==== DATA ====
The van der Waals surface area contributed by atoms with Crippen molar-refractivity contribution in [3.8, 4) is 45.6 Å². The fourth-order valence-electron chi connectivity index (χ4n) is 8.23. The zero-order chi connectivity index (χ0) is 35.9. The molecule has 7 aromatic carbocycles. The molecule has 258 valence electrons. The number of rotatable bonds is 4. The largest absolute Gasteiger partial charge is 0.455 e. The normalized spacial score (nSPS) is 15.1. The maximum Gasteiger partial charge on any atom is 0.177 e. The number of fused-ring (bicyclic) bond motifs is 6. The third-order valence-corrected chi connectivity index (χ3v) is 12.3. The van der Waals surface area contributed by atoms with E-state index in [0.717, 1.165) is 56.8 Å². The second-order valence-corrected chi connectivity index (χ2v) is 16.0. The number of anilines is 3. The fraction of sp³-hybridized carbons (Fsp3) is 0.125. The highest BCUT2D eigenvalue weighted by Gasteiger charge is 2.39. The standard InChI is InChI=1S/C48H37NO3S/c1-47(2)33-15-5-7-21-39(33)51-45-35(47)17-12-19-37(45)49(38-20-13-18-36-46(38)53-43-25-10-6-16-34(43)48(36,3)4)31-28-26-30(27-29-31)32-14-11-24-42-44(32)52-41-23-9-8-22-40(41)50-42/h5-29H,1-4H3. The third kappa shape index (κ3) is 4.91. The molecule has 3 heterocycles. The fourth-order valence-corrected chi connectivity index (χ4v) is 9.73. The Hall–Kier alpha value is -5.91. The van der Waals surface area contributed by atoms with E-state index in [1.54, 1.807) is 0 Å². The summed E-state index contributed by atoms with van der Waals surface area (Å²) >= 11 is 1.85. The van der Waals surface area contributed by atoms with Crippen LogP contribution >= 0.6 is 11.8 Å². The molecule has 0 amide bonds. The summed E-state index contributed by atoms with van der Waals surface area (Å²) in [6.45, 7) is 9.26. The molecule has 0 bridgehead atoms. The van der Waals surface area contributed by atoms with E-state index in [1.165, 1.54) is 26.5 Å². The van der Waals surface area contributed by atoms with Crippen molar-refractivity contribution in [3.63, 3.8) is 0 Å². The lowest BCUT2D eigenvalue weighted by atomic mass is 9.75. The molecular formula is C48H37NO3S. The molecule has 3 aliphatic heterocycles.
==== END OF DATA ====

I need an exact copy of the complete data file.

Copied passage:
The van der Waals surface area contributed by atoms with Crippen molar-refractivity contribution in [3.8, 4) is 45.6 Å². The fourth-order valence-electron chi connectivity index (χ4n) is 8.23. The zero-order chi connectivity index (χ0) is 35.9. The molecule has 7 aromatic carbocycles. The molecule has 258 valence electrons. The number of rotatable bonds is 4. The largest absolute Gasteiger partial charge is 0.455 e. The normalized spacial score (nSPS) is 15.1. The maximum Gasteiger partial charge on any atom is 0.177 e. The number of fused-ring (bicyclic) bond motifs is 6. The third-order valence-corrected chi connectivity index (χ3v) is 12.3. The van der Waals surface area contributed by atoms with E-state index in [0.717, 1.165) is 56.8 Å². The second-order valence-corrected chi connectivity index (χ2v) is 16.0. The number of anilines is 3. The fraction of sp³-hybridized carbons (Fsp3) is 0.125. The highest BCUT2D eigenvalue weighted by Gasteiger charge is 2.39. The standard InChI is InChI=1S/C48H37NO3S/c1-47(2)33-15-5-7-21-39(33)51-45-35(47)17-12-19-37(45)49(38-20-13-18-36-46(38)53-43-25-10-6-16-34(43)48(36,3)4)31-28-26-30(27-29-31)32-14-11-24-42-44(32)52-41-23-9-8-22-40(41)50-42/h5-29H,1-4H3. The third kappa shape index (κ3) is 4.91. The molecule has 3 heterocycles. The fourth-order valence-corrected chi connectivity index (χ4v) is 9.73. The Hall–Kier alpha value is -5.91. The van der Waals surface area contributed by atoms with E-state index in [1.54, 1.807) is 0 Å². The summed E-state index contributed by atoms with van der Waals surface area (Å²) >= 11 is 1.85. The van der Waals surface area contributed by atoms with Crippen LogP contribution >= 0.6 is 11.8 Å². The molecule has 0 amide bonds. The summed E-state index contributed by atoms with van der Waals surface area (Å²) in [6.45, 7) is 9.26. The molecule has 0 bridgehead atoms. The van der Waals surface area contributed by atoms with E-state index in [1.165, 1.54) is 26.5 Å². The van der Waals surface area contributed by atoms with Crippen molar-refractivity contribution in [3.63, 3.8) is 0 Å². The lowest BCUT2D eigenvalue weighted by atomic mass is 9.75. The molecular formula is C48H37NO3S. The molecule has 3 aliphatic heterocycles.